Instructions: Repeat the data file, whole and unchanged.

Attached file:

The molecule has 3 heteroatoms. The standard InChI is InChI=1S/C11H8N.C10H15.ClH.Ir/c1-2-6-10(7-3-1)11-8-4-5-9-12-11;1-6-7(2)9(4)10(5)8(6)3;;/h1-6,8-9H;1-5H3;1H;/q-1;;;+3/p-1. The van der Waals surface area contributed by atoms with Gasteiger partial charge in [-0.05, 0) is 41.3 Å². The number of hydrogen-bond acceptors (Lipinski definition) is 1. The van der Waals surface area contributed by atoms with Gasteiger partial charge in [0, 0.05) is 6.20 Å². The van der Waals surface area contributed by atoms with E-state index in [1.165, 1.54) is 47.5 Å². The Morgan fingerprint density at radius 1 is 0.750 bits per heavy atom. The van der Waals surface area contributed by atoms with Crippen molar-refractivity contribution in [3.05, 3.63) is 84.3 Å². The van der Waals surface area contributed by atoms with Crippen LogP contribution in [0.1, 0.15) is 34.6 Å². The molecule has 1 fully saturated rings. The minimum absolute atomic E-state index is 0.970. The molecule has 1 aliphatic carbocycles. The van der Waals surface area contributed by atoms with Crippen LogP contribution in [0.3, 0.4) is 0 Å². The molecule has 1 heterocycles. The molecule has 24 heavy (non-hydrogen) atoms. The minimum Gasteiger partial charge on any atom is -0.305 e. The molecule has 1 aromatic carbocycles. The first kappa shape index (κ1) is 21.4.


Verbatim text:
The molecule has 3 heteroatoms. The standard InChI is InChI=1S/C11H8N.C10H15.ClH.Ir/c1-2-6-10(7-3-1)11-8-4-5-9-12-11;1-6-7(2)9(4)10(5)8(6)3;;/h1-6,8-9H;1-5H3;1H;/q-1;;;+3/p-1. The van der Waals surface area contributed by atoms with Gasteiger partial charge in [-0.05, 0) is 41.3 Å². The number of hydrogen-bond acceptors (Lipinski definition) is 1. The van der Waals surface area contributed by atoms with Gasteiger partial charge in [0, 0.05) is 6.20 Å². The van der Waals surface area contributed by atoms with E-state index in [1.165, 1.54) is 47.5 Å². The Morgan fingerprint density at radius 1 is 0.750 bits per heavy atom. The van der Waals surface area contributed by atoms with Crippen molar-refractivity contribution in [3.05, 3.63) is 84.3 Å². The van der Waals surface area contributed by atoms with Crippen LogP contribution in [0.1, 0.15) is 34.6 Å². The molecule has 1 fully saturated rings. The minimum absolute atomic E-state index is 0.970. The molecule has 1 aliphatic carbocycles. The van der Waals surface area contributed by atoms with Crippen LogP contribution in [0.3, 0.4) is 0 Å². The molecule has 1 heterocycles. The molecule has 24 heavy (non-hydrogen) atoms. The minimum Gasteiger partial charge on any atom is -0.305 e. The molecule has 1 aromatic carbocycles. The first kappa shape index (κ1) is 21.4.